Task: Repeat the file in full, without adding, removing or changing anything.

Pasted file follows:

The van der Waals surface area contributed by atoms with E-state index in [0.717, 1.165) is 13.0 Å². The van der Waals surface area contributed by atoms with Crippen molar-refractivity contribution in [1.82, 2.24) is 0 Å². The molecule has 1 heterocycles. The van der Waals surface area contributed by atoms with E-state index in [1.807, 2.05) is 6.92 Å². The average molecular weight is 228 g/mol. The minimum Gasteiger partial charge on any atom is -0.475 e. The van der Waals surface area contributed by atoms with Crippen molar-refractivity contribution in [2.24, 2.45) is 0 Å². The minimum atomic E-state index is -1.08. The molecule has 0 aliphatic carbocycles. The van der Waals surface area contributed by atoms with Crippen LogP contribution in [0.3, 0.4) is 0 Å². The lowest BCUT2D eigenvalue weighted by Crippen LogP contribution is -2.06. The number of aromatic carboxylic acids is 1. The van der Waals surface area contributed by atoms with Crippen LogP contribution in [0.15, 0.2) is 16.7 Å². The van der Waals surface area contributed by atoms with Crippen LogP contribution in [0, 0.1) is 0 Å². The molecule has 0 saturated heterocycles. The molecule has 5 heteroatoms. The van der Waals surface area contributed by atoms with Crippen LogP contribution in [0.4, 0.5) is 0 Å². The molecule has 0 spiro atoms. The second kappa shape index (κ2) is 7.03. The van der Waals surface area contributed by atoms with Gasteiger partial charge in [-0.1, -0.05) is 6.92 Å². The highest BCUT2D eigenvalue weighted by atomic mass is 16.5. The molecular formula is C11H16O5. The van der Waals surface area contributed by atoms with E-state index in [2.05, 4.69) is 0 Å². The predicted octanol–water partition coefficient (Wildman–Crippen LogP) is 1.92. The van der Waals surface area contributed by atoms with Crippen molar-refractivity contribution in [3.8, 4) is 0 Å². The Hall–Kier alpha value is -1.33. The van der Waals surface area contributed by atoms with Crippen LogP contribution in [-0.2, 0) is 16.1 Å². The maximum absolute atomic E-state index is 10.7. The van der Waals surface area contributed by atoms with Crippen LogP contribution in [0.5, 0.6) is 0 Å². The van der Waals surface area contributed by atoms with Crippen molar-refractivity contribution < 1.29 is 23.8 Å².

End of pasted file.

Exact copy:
The van der Waals surface area contributed by atoms with E-state index in [0.717, 1.165) is 13.0 Å². The van der Waals surface area contributed by atoms with Crippen molar-refractivity contribution in [1.82, 2.24) is 0 Å². The molecule has 1 heterocycles. The van der Waals surface area contributed by atoms with E-state index in [1.807, 2.05) is 6.92 Å². The average molecular weight is 228 g/mol. The minimum Gasteiger partial charge on any atom is -0.475 e. The van der Waals surface area contributed by atoms with Crippen molar-refractivity contribution in [2.24, 2.45) is 0 Å². The minimum atomic E-state index is -1.08. The molecule has 0 aliphatic carbocycles. The van der Waals surface area contributed by atoms with Crippen LogP contribution in [0.3, 0.4) is 0 Å². The lowest BCUT2D eigenvalue weighted by Crippen LogP contribution is -2.06. The number of aromatic carboxylic acids is 1. The van der Waals surface area contributed by atoms with Crippen LogP contribution in [0.15, 0.2) is 16.7 Å². The van der Waals surface area contributed by atoms with Crippen LogP contribution in [0, 0.1) is 0 Å². The molecule has 0 saturated heterocycles. The molecule has 5 heteroatoms. The van der Waals surface area contributed by atoms with Crippen LogP contribution in [0.4, 0.5) is 0 Å². The molecule has 0 spiro atoms. The second kappa shape index (κ2) is 7.03. The van der Waals surface area contributed by atoms with Gasteiger partial charge in [-0.1, -0.05) is 6.92 Å². The highest BCUT2D eigenvalue weighted by atomic mass is 16.5. The molecular formula is C11H16O5. The van der Waals surface area contributed by atoms with E-state index in [2.05, 4.69) is 0 Å². The predicted octanol–water partition coefficient (Wildman–Crippen LogP) is 1.92. The van der Waals surface area contributed by atoms with Crippen molar-refractivity contribution in [3.8, 4) is 0 Å². The Hall–Kier alpha value is -1.33. The van der Waals surface area contributed by atoms with Crippen LogP contribution in [-0.2, 0) is 16.1 Å². The maximum absolute atomic E-state index is 10.7. The van der Waals surface area contributed by atoms with Crippen LogP contribution in [0.5, 0.6) is 0 Å². The van der Waals surface area contributed by atoms with Crippen molar-refractivity contribution < 1.29 is 23.8 Å².